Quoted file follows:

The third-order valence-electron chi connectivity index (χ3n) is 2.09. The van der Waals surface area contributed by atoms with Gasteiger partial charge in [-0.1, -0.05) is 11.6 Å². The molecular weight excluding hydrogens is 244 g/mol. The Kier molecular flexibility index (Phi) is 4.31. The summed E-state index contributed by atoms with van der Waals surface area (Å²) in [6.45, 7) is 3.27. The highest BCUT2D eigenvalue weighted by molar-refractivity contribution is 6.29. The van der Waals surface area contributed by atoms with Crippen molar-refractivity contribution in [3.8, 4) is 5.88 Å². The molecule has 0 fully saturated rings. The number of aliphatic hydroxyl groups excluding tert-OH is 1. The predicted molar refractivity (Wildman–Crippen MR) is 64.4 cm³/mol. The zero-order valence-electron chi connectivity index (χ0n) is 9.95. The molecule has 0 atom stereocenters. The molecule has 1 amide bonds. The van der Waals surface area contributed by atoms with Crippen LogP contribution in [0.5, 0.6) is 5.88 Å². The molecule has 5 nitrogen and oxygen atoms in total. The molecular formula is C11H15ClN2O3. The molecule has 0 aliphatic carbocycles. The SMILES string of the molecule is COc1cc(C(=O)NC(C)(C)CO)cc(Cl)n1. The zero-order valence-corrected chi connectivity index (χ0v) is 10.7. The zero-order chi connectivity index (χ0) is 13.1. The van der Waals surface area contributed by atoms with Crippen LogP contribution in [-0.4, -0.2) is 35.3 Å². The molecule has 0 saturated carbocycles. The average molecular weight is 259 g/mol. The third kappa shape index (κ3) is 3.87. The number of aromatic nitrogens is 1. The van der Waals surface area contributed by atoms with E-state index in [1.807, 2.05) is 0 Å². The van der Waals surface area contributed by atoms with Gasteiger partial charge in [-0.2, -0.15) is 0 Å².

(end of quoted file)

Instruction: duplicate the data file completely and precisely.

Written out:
The third-order valence-electron chi connectivity index (χ3n) is 2.09. The van der Waals surface area contributed by atoms with Gasteiger partial charge in [-0.1, -0.05) is 11.6 Å². The molecular weight excluding hydrogens is 244 g/mol. The Kier molecular flexibility index (Phi) is 4.31. The summed E-state index contributed by atoms with van der Waals surface area (Å²) in [6.45, 7) is 3.27. The highest BCUT2D eigenvalue weighted by molar-refractivity contribution is 6.29. The van der Waals surface area contributed by atoms with Crippen molar-refractivity contribution in [3.8, 4) is 5.88 Å². The molecule has 0 fully saturated rings. The number of aliphatic hydroxyl groups excluding tert-OH is 1. The predicted molar refractivity (Wildman–Crippen MR) is 64.4 cm³/mol. The zero-order valence-electron chi connectivity index (χ0n) is 9.95. The molecule has 0 atom stereocenters. The molecule has 1 amide bonds. The van der Waals surface area contributed by atoms with Crippen LogP contribution in [0.5, 0.6) is 5.88 Å². The molecule has 5 nitrogen and oxygen atoms in total. The molecular formula is C11H15ClN2O3. The molecule has 0 aliphatic carbocycles. The SMILES string of the molecule is COc1cc(C(=O)NC(C)(C)CO)cc(Cl)n1. The zero-order valence-corrected chi connectivity index (χ0v) is 10.7. The zero-order chi connectivity index (χ0) is 13.1. The van der Waals surface area contributed by atoms with Crippen LogP contribution in [-0.4, -0.2) is 35.3 Å². The molecule has 0 saturated carbocycles. The average molecular weight is 259 g/mol. The third kappa shape index (κ3) is 3.87. The number of aromatic nitrogens is 1. The van der Waals surface area contributed by atoms with E-state index in [1.807, 2.05) is 0 Å². The van der Waals surface area contributed by atoms with Gasteiger partial charge in [-0.2, -0.15) is 0 Å².